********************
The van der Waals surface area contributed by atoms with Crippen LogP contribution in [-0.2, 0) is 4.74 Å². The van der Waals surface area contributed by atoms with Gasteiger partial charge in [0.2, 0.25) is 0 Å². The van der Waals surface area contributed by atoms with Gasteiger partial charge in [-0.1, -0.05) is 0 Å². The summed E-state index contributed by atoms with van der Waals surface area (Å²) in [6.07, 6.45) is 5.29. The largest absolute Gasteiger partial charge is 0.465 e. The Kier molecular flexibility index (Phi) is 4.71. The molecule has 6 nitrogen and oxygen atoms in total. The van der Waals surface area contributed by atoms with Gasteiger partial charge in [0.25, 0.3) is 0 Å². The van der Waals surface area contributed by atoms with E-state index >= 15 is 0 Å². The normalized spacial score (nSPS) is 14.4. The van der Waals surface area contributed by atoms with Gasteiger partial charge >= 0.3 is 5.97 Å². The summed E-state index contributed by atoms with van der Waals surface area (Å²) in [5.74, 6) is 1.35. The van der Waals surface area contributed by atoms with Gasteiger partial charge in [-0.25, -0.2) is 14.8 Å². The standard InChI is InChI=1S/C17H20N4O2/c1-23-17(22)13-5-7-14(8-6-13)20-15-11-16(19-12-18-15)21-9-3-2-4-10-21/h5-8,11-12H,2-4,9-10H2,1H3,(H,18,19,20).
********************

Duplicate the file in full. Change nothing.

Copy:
The van der Waals surface area contributed by atoms with Crippen LogP contribution in [-0.2, 0) is 4.74 Å². The van der Waals surface area contributed by atoms with Gasteiger partial charge in [0.2, 0.25) is 0 Å². The van der Waals surface area contributed by atoms with Gasteiger partial charge in [-0.1, -0.05) is 0 Å². The summed E-state index contributed by atoms with van der Waals surface area (Å²) in [6.07, 6.45) is 5.29. The largest absolute Gasteiger partial charge is 0.465 e. The Kier molecular flexibility index (Phi) is 4.71. The molecule has 6 nitrogen and oxygen atoms in total. The van der Waals surface area contributed by atoms with Gasteiger partial charge in [0.25, 0.3) is 0 Å². The van der Waals surface area contributed by atoms with E-state index >= 15 is 0 Å². The normalized spacial score (nSPS) is 14.4. The van der Waals surface area contributed by atoms with Gasteiger partial charge >= 0.3 is 5.97 Å². The summed E-state index contributed by atoms with van der Waals surface area (Å²) in [5.74, 6) is 1.35. The van der Waals surface area contributed by atoms with Gasteiger partial charge in [-0.25, -0.2) is 14.8 Å². The standard InChI is InChI=1S/C17H20N4O2/c1-23-17(22)13-5-7-14(8-6-13)20-15-11-16(19-12-18-15)21-9-3-2-4-10-21/h5-8,11-12H,2-4,9-10H2,1H3,(H,18,19,20).